John Maitland, 1st Duke of Lauderdale and his wife Elizabeth Murry, Duchess of Lauderdale

While among the wealthy, married women often focused on running the household, lower down in society they also worked with their husbands. In rural Scotland this would have included taking part in all the major agricultural tasks around the farm. They had a particular role as shearers in the harvest, forming most of the reaping team of the bandwin. In the Highlands they may have been even more significant as workers as there is evidence that many men considered agricultural work to be beneath their status and in places they may have formed the majority of the rural workforce.[15] There was a stress on a wife's duties to her husband and on the virtues of chastity and obedience. How exactly patriarchy worked in practice is difficult to discern. Scottish women in this period had something of a reputation among foreign observers for being forthright individuals, with the Spanish ambassador to the court of James IV (r. 1488–1513) noting that they were "absolute mistresses of their houses and even their husbands".[32]

Before the Reformation, the extensive prohibited degrees of kinship, up to the fourth degree through consanguinity, meant that most noble marriages necessitated a papal dispensation. This could later be used as grounds for annulment if the marriage proved politically or personally inconvenient, although there was no divorce as such.[26] After the mid-sixteenth century the prohibited degrees were reduced to those in Leviticus 13: 4–13, which limited them to relationships in the second degree of kinship. Separation from bed and board continued to be allowed in exceptional circumstances, usually adultery, and under the Reformed Kirk divorce was allowed on grounds of adultery or desertion. Scotland was one of the first countries to allow desertion as legal grounds for divorce and, unlike England, where divorce necessitated and act of parliament, divorce cases were initiated relatively far down the social scale.[33]

Widowhood[edit]

Front page from The Rules and Constitutions for Governing and Managing the Maiden-Hospital, founded by the Company of Merchants, and Mary Erskine, in Anno 1695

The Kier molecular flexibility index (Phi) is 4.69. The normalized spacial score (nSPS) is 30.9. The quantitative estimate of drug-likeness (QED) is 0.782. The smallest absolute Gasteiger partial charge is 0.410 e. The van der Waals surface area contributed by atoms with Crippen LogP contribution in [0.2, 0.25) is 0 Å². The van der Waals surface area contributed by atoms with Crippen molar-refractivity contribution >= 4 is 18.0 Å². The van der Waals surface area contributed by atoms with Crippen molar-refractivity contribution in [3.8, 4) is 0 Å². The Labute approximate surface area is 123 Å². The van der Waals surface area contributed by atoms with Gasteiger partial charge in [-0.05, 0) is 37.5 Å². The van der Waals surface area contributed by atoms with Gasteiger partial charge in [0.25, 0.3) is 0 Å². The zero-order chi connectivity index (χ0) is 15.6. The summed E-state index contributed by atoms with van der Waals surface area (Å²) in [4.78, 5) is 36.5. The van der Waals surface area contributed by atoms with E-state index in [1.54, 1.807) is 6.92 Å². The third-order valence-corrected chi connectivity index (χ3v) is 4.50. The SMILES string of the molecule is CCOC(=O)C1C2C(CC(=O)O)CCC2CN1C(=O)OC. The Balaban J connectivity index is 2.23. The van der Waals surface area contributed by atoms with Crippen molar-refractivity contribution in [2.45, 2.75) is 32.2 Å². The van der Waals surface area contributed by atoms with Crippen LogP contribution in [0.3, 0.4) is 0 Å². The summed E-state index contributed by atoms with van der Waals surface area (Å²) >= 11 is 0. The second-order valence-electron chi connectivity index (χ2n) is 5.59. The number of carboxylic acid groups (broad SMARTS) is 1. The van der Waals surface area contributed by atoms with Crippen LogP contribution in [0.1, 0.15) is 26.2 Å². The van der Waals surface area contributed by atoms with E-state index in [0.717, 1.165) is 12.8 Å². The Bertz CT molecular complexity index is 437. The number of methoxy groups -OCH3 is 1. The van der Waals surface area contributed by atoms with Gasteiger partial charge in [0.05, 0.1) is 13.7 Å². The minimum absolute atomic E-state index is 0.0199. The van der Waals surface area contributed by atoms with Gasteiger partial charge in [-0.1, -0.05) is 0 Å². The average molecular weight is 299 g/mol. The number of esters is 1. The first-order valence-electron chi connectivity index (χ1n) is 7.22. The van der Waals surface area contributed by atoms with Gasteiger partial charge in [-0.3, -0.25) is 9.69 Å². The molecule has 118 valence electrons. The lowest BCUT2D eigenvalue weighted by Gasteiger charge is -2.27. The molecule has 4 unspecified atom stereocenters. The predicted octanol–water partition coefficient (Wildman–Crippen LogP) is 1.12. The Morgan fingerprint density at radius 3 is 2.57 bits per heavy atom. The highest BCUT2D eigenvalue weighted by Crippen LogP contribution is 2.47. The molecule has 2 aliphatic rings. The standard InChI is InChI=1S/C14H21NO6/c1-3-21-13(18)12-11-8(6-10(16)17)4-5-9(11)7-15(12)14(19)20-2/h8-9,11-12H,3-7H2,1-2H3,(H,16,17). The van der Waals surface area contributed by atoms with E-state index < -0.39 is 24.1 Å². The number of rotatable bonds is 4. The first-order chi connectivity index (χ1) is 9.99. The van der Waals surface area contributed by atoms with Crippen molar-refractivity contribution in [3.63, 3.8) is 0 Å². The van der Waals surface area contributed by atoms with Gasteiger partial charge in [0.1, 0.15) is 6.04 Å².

Given very high mortality rates, women could inherit important responsibilities from their fathers and from their husbands as widows. Evidence from towns indicates that around one in five households were headed by women who often continued to run an existing business interest.[34][35] In noble society, widowhood created some very wealthy and powerful women. These included Catherine Campbell (d. 1578), who became the richest widow in the kingdom when her husband, the ninth earl of Crawford, died in 1558. The twice-widowed Margaret Ker, dowager Lady Yester, was described in 1635 as having "the greatest conjunct fie [fiefdom] that any lady hes in Scotland" and she proved the funds for Lady Yester's Kirk in Edinburgh.[36]

There is evidence of widows engaging in independent economic activity. They can be found keeping schools, brewing ale and trading.[15] Some were highly successful, like Janet Flockhart, an Edinburgh wadwife or moneylender, who had been left a widow with seven children after her third husband's suicide, and who managed her business affairs so successfully that she had amassed a moveable estate of £22,000 by her death in the late sixteenth century.[37] The deaths of the two husbands of Mary Erskine (1629–1708) left her with the resources to become a highly successful business woman and philanthropist, founding the Mary Erskine School and the Trades Maiden Hospital in Edinburgh.[38] Lower down the social scale the rolls of poor relief indicate that large numbers of widows with children endured a marginal existence and were particularly vulnerable in times of economic hardship.[15] This may in part explain the relatively high rates of remarriage suggested by the available sources. Many widows needed financial security and widowers often needed heirs or a mother for their children. Although contemporary writers seem to have been generally pessimistic about the step-parent relationships that these remarriages created, the evidence of diaries and autobiographies from the period suggest that they were often highly successful, with many children remembering their step-parents with genuine affection.[39]